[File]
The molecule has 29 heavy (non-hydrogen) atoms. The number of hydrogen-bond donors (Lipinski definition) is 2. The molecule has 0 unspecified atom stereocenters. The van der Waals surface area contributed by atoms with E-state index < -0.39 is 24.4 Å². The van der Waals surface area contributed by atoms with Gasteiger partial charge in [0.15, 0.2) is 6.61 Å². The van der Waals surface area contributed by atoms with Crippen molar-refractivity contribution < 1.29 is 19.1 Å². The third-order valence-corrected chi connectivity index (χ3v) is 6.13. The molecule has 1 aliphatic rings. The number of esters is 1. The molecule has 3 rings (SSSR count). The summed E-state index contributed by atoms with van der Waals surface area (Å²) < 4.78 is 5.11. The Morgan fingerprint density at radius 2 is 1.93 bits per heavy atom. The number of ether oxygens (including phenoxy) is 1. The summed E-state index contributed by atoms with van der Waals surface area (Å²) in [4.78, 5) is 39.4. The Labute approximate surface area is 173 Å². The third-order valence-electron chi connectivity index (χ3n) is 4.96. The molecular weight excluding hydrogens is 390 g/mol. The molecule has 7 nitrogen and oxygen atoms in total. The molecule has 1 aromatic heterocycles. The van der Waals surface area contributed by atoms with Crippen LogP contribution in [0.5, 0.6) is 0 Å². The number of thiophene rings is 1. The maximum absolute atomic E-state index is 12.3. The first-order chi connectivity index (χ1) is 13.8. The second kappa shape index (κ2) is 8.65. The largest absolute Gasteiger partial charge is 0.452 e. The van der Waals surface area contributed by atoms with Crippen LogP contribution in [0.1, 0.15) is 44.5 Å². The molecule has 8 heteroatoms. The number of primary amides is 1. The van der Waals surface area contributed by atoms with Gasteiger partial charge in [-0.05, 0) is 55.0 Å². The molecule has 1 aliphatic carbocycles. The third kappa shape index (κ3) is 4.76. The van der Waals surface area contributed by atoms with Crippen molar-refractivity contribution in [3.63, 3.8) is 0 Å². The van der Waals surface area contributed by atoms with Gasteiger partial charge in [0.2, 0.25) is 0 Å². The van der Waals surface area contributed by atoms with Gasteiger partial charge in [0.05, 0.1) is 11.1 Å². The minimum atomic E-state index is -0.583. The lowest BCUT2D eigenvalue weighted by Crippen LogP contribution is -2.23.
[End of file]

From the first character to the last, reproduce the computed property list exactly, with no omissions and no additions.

The molecule has 29 heavy (non-hydrogen) atoms. The number of hydrogen-bond donors (Lipinski definition) is 2. The molecule has 0 unspecified atom stereocenters. The van der Waals surface area contributed by atoms with E-state index < -0.39 is 24.4 Å². The van der Waals surface area contributed by atoms with Gasteiger partial charge in [0.15, 0.2) is 6.61 Å². The van der Waals surface area contributed by atoms with Crippen molar-refractivity contribution < 1.29 is 19.1 Å². The third-order valence-corrected chi connectivity index (χ3v) is 6.13. The molecule has 1 aliphatic rings. The number of esters is 1. The molecule has 3 rings (SSSR count). The summed E-state index contributed by atoms with van der Waals surface area (Å²) < 4.78 is 5.11. The Morgan fingerprint density at radius 2 is 1.93 bits per heavy atom. The number of ether oxygens (including phenoxy) is 1. The summed E-state index contributed by atoms with van der Waals surface area (Å²) in [4.78, 5) is 39.4. The Labute approximate surface area is 173 Å². The third-order valence-electron chi connectivity index (χ3n) is 4.96. The molecular weight excluding hydrogens is 390 g/mol. The molecule has 7 nitrogen and oxygen atoms in total. The molecule has 1 aromatic heterocycles. The van der Waals surface area contributed by atoms with Crippen LogP contribution in [0.5, 0.6) is 0 Å². The number of thiophene rings is 1. The maximum absolute atomic E-state index is 12.3. The first-order chi connectivity index (χ1) is 13.8. The second kappa shape index (κ2) is 8.65. The largest absolute Gasteiger partial charge is 0.452 e. The van der Waals surface area contributed by atoms with Crippen LogP contribution in [0.1, 0.15) is 44.5 Å². The molecule has 8 heteroatoms. The number of primary amides is 1. The van der Waals surface area contributed by atoms with Gasteiger partial charge in [-0.05, 0) is 55.0 Å². The molecule has 1 aliphatic carbocycles. The third kappa shape index (κ3) is 4.76. The van der Waals surface area contributed by atoms with Crippen molar-refractivity contribution in [3.63, 3.8) is 0 Å². The van der Waals surface area contributed by atoms with Gasteiger partial charge in [0.2, 0.25) is 0 Å². The van der Waals surface area contributed by atoms with Gasteiger partial charge in [0.05, 0.1) is 11.1 Å². The minimum atomic E-state index is -0.583. The lowest BCUT2D eigenvalue weighted by Crippen LogP contribution is -2.23.